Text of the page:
Telegram will release bank records that the United States Securities Exchange Commission believes will prove misconduct in the latter’s $1.7 billion offering of Gram tokens.
Per a Jan. 13 filing with the court of the Southern District of New York (SDNY), Telegram will have until Feb. 26 to provide the court with the bank records that the court denied the SEC in an earlier ruling that was based on privacy concerns.
Today’s ruling will allow Telegram to redact the information provided to the court in accordance with foreign privacy regulations. According to a letter to the court from the attorneys for the defense, Telegram — a company founded in Russia by Pavel and Nikolai Durov and currently based in Berlin — will provide the SEC with these bank records in full by Jan. 15, only redacting them before submitting them to the public record.
The fact that Telegram’s attorneys have agreed to provide the SEC with full bank records, while the public will have access to redacted versions means that all eyes will be on the SEC’s next move as a bellwether of what they do or do not find in the new documents. Philip Moustakis, an attorney with Seward and Kissel and formerly senior counsel at the SEC that the SEC will be on alert for evidence of Telegram’s “Failing to exercise reasonable care to ensure that the purchasers were not acting as underwriters.”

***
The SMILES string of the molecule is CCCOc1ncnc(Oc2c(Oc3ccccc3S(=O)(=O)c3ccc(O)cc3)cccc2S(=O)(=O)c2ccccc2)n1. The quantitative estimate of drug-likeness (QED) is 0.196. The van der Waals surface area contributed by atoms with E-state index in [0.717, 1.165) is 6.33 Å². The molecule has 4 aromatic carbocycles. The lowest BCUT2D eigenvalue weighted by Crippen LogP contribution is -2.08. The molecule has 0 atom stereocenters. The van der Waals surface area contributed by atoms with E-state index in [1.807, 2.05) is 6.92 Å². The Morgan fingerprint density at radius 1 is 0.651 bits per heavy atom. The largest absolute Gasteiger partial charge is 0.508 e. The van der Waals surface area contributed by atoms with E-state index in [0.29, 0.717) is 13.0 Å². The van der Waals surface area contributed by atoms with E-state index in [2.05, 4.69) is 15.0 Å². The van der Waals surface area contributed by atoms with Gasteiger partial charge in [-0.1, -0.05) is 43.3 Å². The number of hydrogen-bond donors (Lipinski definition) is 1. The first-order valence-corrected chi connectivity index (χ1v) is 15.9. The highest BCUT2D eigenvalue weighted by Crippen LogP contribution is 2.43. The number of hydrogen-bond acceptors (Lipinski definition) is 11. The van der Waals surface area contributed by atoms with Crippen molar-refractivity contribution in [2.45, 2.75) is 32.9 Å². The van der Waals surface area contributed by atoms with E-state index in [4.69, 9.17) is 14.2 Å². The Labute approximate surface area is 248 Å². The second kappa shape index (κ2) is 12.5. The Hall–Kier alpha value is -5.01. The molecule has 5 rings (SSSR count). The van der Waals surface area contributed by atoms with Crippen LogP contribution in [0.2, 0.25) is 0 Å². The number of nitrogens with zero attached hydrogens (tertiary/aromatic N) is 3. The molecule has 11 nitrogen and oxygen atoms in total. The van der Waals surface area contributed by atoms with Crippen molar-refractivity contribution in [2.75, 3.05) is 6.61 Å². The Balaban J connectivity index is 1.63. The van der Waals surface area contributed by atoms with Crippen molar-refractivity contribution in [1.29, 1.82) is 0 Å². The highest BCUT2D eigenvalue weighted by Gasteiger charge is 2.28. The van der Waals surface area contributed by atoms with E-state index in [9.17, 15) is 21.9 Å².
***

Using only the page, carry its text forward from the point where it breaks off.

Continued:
The SDNY denied the SEC’s original request for information earlier in January but did so “without prejudice,” leaving the subject open to further discussion.
On Jan. 10, the SEC produced invoices from alleged underwriters to Telegram’s sale of Gram tokens that the SEC believes demonstrate offering of Gram tokens outside of their approved timeline.
The saga of the U.S. regulator and the messenger service began in earnest on Oct. 11, when the SEC filed an emergency action demanding a cease-and-desist in Telegram’s offering. The SEC called the sale of Gram tokens an unregistered securities offering, while Telegram argued that it qualified under Regulation D exemptions to the requirement to register as such an offering.
The SEC has been examining opportunities to adapt its Reg. D exemptions, which are dependent on making offerings to “accredited investors” alone, who by the logic of U.S. securities law does not require the same degree of regulatory protection as main-street investors. Despite this ongoing reconsideration, the commission has persisted in identifying Telegram’s offering as a security offering, meaning that the case will continue.